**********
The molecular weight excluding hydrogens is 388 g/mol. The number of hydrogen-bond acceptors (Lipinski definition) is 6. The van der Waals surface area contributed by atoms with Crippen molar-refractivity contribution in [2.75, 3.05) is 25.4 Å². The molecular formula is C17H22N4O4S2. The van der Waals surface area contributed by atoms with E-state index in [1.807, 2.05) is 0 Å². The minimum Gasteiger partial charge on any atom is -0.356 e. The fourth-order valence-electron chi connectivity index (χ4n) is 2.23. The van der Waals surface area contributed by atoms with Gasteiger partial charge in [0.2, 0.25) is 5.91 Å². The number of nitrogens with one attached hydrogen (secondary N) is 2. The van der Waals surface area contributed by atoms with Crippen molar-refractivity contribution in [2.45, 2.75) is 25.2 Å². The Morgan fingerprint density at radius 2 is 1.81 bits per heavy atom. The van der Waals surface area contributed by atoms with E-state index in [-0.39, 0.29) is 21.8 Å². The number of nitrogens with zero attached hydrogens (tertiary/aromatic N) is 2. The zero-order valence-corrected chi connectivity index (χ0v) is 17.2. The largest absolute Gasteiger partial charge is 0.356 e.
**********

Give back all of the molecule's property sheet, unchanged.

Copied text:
The molecular weight excluding hydrogens is 388 g/mol. The number of hydrogen-bond acceptors (Lipinski definition) is 6. The van der Waals surface area contributed by atoms with Crippen molar-refractivity contribution in [2.75, 3.05) is 25.4 Å². The molecular formula is C17H22N4O4S2. The van der Waals surface area contributed by atoms with E-state index in [1.807, 2.05) is 0 Å². The minimum Gasteiger partial charge on any atom is -0.356 e. The fourth-order valence-electron chi connectivity index (χ4n) is 2.23. The van der Waals surface area contributed by atoms with Gasteiger partial charge in [0.2, 0.25) is 5.91 Å². The number of nitrogens with one attached hydrogen (secondary N) is 2. The van der Waals surface area contributed by atoms with Crippen molar-refractivity contribution in [2.45, 2.75) is 25.2 Å². The Morgan fingerprint density at radius 2 is 1.81 bits per heavy atom. The van der Waals surface area contributed by atoms with E-state index in [-0.39, 0.29) is 21.8 Å². The number of nitrogens with zero attached hydrogens (tertiary/aromatic N) is 2. The zero-order valence-corrected chi connectivity index (χ0v) is 17.2. The largest absolute Gasteiger partial charge is 0.356 e.